“This election is extremely important for college students across the state and nation,” LeBlanc said. “The Democratic Party has a consistent record of passing legislation that has assisted college students in numerous ways, though many probably do not realize that this is the case. In March, the Democratic leadership in the Senate successfully passed a bill that ended a fiscally irresponsible federal program that gave subsidies to private student lenders and instead transferred those funds to the federal student loan programs and the Pell Grant program for low-income students.”

As a result of that legislation, the average Pell Grant will increase by more than $600 throughout the next seven years, saving the federal government $10 billion.

“I have talked to more than a few students who noticed a sudden uptick in the amount of grants and federal loans they were offered this year and they have that bill, passed by the Democratic Senate leadership, to thank,” LeBlanc said.

LeBlanc also stressed the positive impact Democratic legislation such as the American Recovery and Reinvestment Act, also known as the stimulus bill, and the Patient Protection and Affordable Care Act, the health reform bill, have had on students. The stimulus bill increased the average Pell Grant by $500, directed $200 million to work-study programs and extended a $2,500 tax credit for college-related expenses, while the health reform bill allows students to stay on their parents’ health insurance plans until age 26.

“The Democratic Party on a state and federal (level) has therefore demonstrated an unparalleled commitment to college students and higher education and anyone pursuing a college education should take this to heart when making their decisions on election day,” LeBlanc said.

Campaign Funding

A venture capitalist, Snyder has invested $6 million out of pocket into his campaign. Before the Aug. 3 primary election, Snyder had already outspent Bernero sevenfold, according to campaign finance reports filed with the Secretary of State. In total, Snyder’s campaign has raised $11.5 million and Bernero’s campaign has raised almost $2 million.

Some of Snyder’s biggest financial supporters include the Republican Governors Association, which funded almost $2 million in television advertisements for his campaign, and the Michigan Republican Party, which donated $60,000 to Snyder. Meanwhile, Bernero’s campaign reports demonstrate heavy union support. He has received $20,000 from the Operation Engineers Local 324: $10,000 each from Teamsters 229 and 1038 and $5,000 each from the Michigan Nurses Association and Teamsters 406 and 322.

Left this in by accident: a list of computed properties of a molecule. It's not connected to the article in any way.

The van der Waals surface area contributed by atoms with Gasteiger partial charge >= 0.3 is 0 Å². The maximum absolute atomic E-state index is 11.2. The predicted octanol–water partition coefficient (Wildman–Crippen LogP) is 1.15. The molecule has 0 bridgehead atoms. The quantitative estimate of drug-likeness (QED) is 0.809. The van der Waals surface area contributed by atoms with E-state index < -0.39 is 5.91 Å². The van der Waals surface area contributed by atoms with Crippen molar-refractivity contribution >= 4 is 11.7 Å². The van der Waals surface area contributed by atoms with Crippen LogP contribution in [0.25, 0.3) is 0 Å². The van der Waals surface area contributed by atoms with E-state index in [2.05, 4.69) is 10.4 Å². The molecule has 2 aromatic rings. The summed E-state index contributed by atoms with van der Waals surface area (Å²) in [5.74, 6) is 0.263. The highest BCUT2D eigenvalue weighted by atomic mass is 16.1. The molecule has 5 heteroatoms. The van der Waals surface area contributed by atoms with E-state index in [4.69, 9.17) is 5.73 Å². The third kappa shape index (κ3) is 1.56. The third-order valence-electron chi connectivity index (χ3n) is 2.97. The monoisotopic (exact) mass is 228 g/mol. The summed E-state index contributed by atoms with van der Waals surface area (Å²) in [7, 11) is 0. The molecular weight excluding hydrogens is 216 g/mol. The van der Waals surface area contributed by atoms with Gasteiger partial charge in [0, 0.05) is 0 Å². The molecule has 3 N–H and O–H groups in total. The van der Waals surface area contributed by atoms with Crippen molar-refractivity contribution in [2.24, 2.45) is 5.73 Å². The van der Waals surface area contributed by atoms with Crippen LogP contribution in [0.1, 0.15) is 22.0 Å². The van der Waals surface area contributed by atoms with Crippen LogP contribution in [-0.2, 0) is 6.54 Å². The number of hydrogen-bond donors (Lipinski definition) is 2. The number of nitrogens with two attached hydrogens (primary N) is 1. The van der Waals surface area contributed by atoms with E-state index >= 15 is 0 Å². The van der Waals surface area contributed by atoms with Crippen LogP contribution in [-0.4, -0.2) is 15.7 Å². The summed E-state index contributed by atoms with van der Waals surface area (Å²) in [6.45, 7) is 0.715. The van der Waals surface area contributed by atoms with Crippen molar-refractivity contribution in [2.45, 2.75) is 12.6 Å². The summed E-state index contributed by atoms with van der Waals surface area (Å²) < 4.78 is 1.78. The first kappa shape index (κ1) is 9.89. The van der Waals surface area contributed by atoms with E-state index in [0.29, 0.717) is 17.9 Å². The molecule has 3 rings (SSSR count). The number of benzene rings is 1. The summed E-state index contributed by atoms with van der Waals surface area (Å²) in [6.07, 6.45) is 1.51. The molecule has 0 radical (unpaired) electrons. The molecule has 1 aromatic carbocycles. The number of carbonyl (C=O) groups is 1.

As of Oct. 23, Snyder’s campaign had $2.3 million on hand whereas Bernero had $167,754 left in his war chest.

Cornish said though the argument can be made that funding contributed to the Republican candidate’s performance so far, Snyder owes a large part of his success to not being a career politician in a society that directs a lot of criticism toward its elected officials.

“This is one time when not being an experienced politician probably helps him define himself in a way that’s going to be attractive to voters,” he said. “Not just as a businessman, but in the way that he’s been able to portray himself as some kind of geek, portray himself as someone who’s been successful in a modern – or shall we say post-modern – economy, so that he has some kind of idea about how things can be transformed in the states towards a new sort of economy. I think that probably has contributed a great deal toward his success.”

Cornish said regardless of which candidate wins, Michigan’s next leader will have to circumvent the impasse between the legislature and executive office that has plagued the state government in recent years.

“The next governor, if they’re going to be successful, is going to have to persuade people to adopt their program and then hope their program works,” Cornish said.

On Election Night

In addition to hitting the polls tomorrow, students can also attend viewing parties and other events around the Grand Rapids area. LeBlanc said the College Democrats are hoping to secure Area 51 in Kirkhof Center for a results viewing party Tuesday night. Meanwhile, the College Republicans will be making what Smith called “a final strong push” at the Kent County Fix Michigan Center, located at 264 Leonard St. NW.